Rabbi Yossi Slotnick
Former Rosh Kollel in Cape Town (1997-1998)
Currently Ra”m in Yeshivat Ma’ale Gilboa
This Shabbat, we will recite the fourth chapter of Pirkei Avot, which includes the following mishnah:
“R’ Shimon would say: There are three crowns: the crown of Torah, the crown of Kehunah (priesthood) and the crown of sovereignty, but the crown of good name surmounts them all.”
An obvious question arises even following a cursory reading of this mishnah. Although R’ Shimon says that there are three crowns, he in fact lists four: Torah, Kehunah, sovereignty, and good name. However, there is a simple answer; the mishnah actually quotes two different speakers. While R’ Shimon does in fact believe that there are only three crowns (Torah, Kehunah, and sovereignty), a second, anonymous Tana adds that there is a fourth crown – the crown of good name – that surpasses the first three. Although there are several proofs for this explanation, I will bring just two:
1. Shmot Rabba (Vilna) 34
“R’ Shimon Bar Yochai said, ‘there are three crowns: the crown of sovereignty, the crown of Kehunah, and the crown of Torah. The crown of sovereignty is the Shulchan, as it is written about it: “A golden zer (diadem) all around.” The crown of Kehunah is the Mizbeach, as it is written about it: “A golden zer all around.” The crown of Torah is the Aron, as it is written about it: “A golden zer.”
“’Why are they written “zar” (stranger) but read “zer”? To tell you that if a person merits, they make him a zer, but if not, then a stranger. And why does it say “and you shall make for it” with respect to everything, but with respect to the Aron, it says “and you shall make on it”? To teach you that the crown of Torah surpasses all of them. If a person merits Torah, it is as if he merited them all.’”
In this midrash, R’ Shimon only discusses the first three crowns and does not even mention the crown of good name. A much earlier source develops this idea further.
2. Mechilta DiRabi Shimon Bar Yochai 19:6
“’These are the words which you shall speak to Bnei Yisrael.’ What are these words? These are the three crowns with which Israel was crowned: the crown of Torah, the crown of Kehunah, and the crown of sovereignty. R’ Natan says, ‘and the crown of good name surmounts them all.’”
In this midrash, we learn that R’ Natan is the Tana who disagrees with R’ Shimon.
For the duration of this article, I will focus on R’ Shimon’s words only and will suggest two approaches to the hierarchy of the three crowns. To that end, I will cite the formulations from Avot DiRabi Natan which pertain to our mishnah. Although the quoted mishnah includes the crown of good name, the subsequent discussion does not address this fourth crown at all.
Avot DiRabi Natan (A) – 41
“R’ Shimon says, ‘there are three crowns. They are: the crown of Torah, the crown of Kehunah and the crown of sovereignty, but the crown of good name surmounts them all.’
“The crown of Kehunah – how? Even if he were to give all the silver and gold in the world, he would still not be given the crown of Kehunah. As it says, ‘And it shall be for him and his offspring after him a covenant of eternal Kehunah.’ (Bamidbar 25:13)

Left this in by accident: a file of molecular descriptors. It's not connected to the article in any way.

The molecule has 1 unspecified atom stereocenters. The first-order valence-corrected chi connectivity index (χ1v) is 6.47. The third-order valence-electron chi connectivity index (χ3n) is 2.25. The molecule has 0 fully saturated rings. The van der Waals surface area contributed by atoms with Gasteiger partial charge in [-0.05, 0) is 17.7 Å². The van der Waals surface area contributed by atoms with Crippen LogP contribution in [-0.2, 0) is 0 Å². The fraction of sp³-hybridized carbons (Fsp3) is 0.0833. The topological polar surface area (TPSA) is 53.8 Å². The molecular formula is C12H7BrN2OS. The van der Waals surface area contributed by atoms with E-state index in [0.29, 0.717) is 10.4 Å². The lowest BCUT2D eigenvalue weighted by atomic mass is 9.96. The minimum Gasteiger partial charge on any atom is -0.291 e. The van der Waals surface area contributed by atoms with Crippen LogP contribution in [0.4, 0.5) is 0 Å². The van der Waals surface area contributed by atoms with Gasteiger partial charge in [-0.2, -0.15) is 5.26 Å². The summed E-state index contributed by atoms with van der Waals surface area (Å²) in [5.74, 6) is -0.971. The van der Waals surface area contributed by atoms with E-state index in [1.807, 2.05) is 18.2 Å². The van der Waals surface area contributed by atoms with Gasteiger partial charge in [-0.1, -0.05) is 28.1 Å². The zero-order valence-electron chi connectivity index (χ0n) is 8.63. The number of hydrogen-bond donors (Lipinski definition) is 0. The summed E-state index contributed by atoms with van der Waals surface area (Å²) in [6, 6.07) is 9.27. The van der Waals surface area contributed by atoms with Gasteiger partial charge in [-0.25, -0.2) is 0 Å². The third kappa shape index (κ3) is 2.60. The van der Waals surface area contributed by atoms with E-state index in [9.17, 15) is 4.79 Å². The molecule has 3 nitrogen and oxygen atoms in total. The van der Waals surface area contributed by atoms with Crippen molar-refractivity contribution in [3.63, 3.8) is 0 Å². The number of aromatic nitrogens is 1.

“The crown of sovereignty. Even if he were to give all the silver and gold in the world, he would still not be given the crown of sovereignty. As it says, ‘and My servant David shall be their prince forever.’ (Yechezkel 37:25)
“But the crown of Torah is different. Whoever wants to seize the toil of Torah can come and seize. As it says, ‘Ho! All who thirst, go to water.’ (Yeshaya 55:1)”
According to this midrash, the crown of Torah is preferable, because it is the most accessible. The Torah is unique, not because its crown is more valuable, but because there are no preconditions. “Whoever wants can come and seize.”
In stark contrast, the second Avot DiRabi Natan formulation expresses a completely different viewpoint.
Avot DiRabi Natan (B) – 48
“R’ Shimon says, ‘there are three crowns: the crown of Torah, the crown of Kehunah [and the crown of sovereignty], but the crown of good name surmounts them all.’
“The crown of Torah. This is the crown of Moshe. As it says, ‘remember the Torah of Moshe, My servant etc.’ (Malachi 3:22)
“The crown of Kehunah. This is the crown of Aharon, which can not be touched. As it says, ‘it is an eternal covenant of salt before Hashem.’ (Bamidbar 18:19)
“The crown of sovereignty. This is the crown of David. As it says, ‘you must know that Hashem, the God of Israel, gave the kingdom to David.’ (Divrei HaYamim II 13:5)
“The crown of good name surmounts them all.”
“Whoever merits the Torah should come and seize it.
“Aharon only merited the Kehunah because of the Torah. As it says, “for a kohen’s lips shall guard knowledge, and the Torah will be sought from his mouth.’ (Malachi 2:7)
“David only merited the kingship because of the Torah. As it says, ‘this came to me because I kept Your precepts.’ (Tehillim 119:56)”
This midrash views the Torah as a necessary condition for the other crowns. In other words, the Torah is what brought Aharon the Kehunah and David the kingship. Thus, the midrash implies that everything in the world is somehow connected to and nourished from the Torah. Therefore, the crown of Torah is significant not only because of its accessibility; the crown of Torah is also imperative in order to achieve and produce anything whatsoever in this world.
During this period of preparation for kabalat haTorah, we must remember both of these lessons. First, the Torah is waiting for us to come and seize its crown, and second, if we do not seize it, the remaining crowns will stay far beyond our grasps.